November 6, 2019/Primary Care

Is Your Nose Working Against You? 5 Signs of a Deviated Septum

Many people don't know they have the problem

Breathing easily through the nose

When you close your mouth and take a deep breath does the air flow easily through both sides of your nose? Or is your nose making it harder for you to breathe freely?


Cleveland Clinic is a non-profit academic medical center. Advertising on our site helps support our mission. We do not endorse non-Cleveland Clinic products or services. Policy

A surprising number of people — more than one-third of the population — are unknowingly living with a deviated septum. That means the cartilage that divides the nasal passage is crooked or uneven, making one side narrower than the other.

But not everyone who has a deviated septum requires intervention for it. Many people have no symptoms.

However, for some people, this condition can make illnesses more severe and cause other problems as well, says head and neck specialist Kyra Osborne, MD.

You can have a deviated septum for a number of reasons, she says.

“If you’ve broken your nose or had any sort of trauma to the face, you can develop a deviated septum,” she says. “In many cases, people don’t even know they’ve broken their nose or had a serious enough injury. But it can also happen from birth — just from the pressure of the birth canal. The cartilage may grow in a crooked manner.”

5 signs you have a deviated septum

There are several problems you can experience if you have a deviated septum. It can cause other conditions or make certain illnesses worse. Here are the five most common issues:

  1. Difficulty breathing — Nasal misalignment makes it harder for air to pass through one half of your nose, so it’s more difficult for you to breathe. This problem often comes to light when you have a cold or allergies, Dr. Osborne says.
  2. Nasal congestion/headaches — Because air doesn’t always flow freely through your nasal passages, your head can sometimes feel stuffy. That built-up pressure can lead to occasional headaches. The extra pressure in your sinuses can also make your face feel sore and painful.
  3. Nosebleeds — When you have a curved septum, air has a harder time passing through your nose. This makes it more likely to dry out the membranes in your nose. This lack of moisture makes you more susceptible to nosebleeds.
  4. Sinus infections — The more clogged your airway is, the more likely you are to develop frequent sinus infections.
  5. Snoring/disrupted sleep — When you sleep, nasal congestion from a deviated septum can lead to loud breathing and snoring. If you’re having trouble breathing, you may have a hard time getting to sleep and staying asleep. In some cases, a deviated septum can contribute to sleep apnea, a potentially serious condition where breathing stops during sleep.

Getting it fixed

Whether you’ve had your deviated septum from birth or developed one after a face or nose injury, your doctor likely can diagnose the problem with a physical exam.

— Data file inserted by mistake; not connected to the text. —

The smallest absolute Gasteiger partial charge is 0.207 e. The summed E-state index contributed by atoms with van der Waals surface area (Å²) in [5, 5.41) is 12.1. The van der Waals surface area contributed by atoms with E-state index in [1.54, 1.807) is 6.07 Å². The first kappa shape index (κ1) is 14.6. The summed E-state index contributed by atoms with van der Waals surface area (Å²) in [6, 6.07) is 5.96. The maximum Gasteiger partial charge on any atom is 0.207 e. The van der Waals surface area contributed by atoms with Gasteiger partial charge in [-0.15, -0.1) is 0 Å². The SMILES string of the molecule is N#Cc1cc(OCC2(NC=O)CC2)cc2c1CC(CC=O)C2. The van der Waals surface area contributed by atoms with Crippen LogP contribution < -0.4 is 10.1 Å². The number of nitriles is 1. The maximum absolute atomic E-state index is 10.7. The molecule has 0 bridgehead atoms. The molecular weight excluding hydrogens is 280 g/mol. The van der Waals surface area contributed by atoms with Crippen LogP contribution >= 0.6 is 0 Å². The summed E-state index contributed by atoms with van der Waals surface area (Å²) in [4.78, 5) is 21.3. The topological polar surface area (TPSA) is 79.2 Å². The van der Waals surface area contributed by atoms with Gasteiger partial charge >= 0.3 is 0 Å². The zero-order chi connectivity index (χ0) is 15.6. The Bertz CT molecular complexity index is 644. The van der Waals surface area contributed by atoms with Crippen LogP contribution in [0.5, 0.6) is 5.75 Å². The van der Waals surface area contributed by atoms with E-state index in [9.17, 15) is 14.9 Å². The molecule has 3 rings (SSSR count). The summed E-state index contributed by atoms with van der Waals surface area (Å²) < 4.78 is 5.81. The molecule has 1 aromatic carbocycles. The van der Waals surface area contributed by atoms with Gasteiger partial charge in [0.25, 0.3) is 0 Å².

A nasal steroid spray can sometimes correct the issue, Dr. Osborne says. If not, you may need surgery to straighten the septum. (It’s typically an outpatient procedure.)

If snoring is your main issue, there may be an even simpler fix. “In some cases, sleeping with the head of the bed elevated can help alleviate some snoring,” she says.

It’s a good idea to consult with your doctor if you suspect you have a deviated septum. Even if you end up needing surgery to correct the problem, it’s worth it. Once your nose heals, it will no longer work against you when you take a deep breath. And you may leave a whole host of other problems behind as well.


Learn more about our editorial process.

Related Articles

Child snoring during his nap while sleeping on his front.
February 7, 2023/Children's Health
Does Your Child Snore? These Could Be the Reasons Why

Six possible reasons (and solutions) for that nighttime noise

Lifeguard looking at water with binoculars while two kids fly kites on the beach
May 23, 2024/Primary Care
12 Summer Health Risks To Watch Out For

From bug bites and blisters to sunstroke and swimming safety, here’s how to stay well this season

Jellyfish sting on wrist and thigh
May 20, 2024/Primary Care
Should You Pee on a Jellyfish Sting?

This persistent myth isn’t true and can actually cause more pain than relief

Split screen: poisonous plant/venomous insect
April 24, 2024/Primary Care
What It Means To Be Poisonous vs. Venomous

Poisons are inhaled, ingested or absorbed by your skin, while venoms are delivered by bites and stings

Male holding pill and glass of water, with assorted alcohol behind him crossed out
April 22, 2024/Primary Care
Why You Should Avoid Alcohol on Antibiotics

Even a little alcohol can slow your recovery, so it’s best to wait until after you finish your antibiotics before imbibing

Man sitting down at beach workout area with head in hand, eye closed
April 8, 2024/Primary Care
Why Does the Sun Make You Tired? Here Are 7 Reasons

Your body works overtime to keep you cool on hot summer days, bringing on sun fatigue

anticoagulant pills
March 19, 2024/Primary Care
What To Avoid When Taking a Blood Thinner

Bleeding is a risk and warrants taking care, but the reward of this lifesaving medication is great

Applying aloe vera to irritated skin
February 27, 2024/Primary Care
Do Home Remedies for Ringworm Actually Work?

Some natural home remedies may offer relief, but they lack scientific evidence and won’t typically cure the condition

Trending Topics

Person in yellow tshirt and blue jeans relaxing on green couch in living room reading texts on their phone.
Here’s How Many Calories You Naturally Burn in a Day

Your metabolism may torch 1,300 to 2,000 calories daily with no activity

woman snacking on raisins and nuts
52 Foods High In Iron

Pump up your iron intake with foods like tuna, tofu and turkey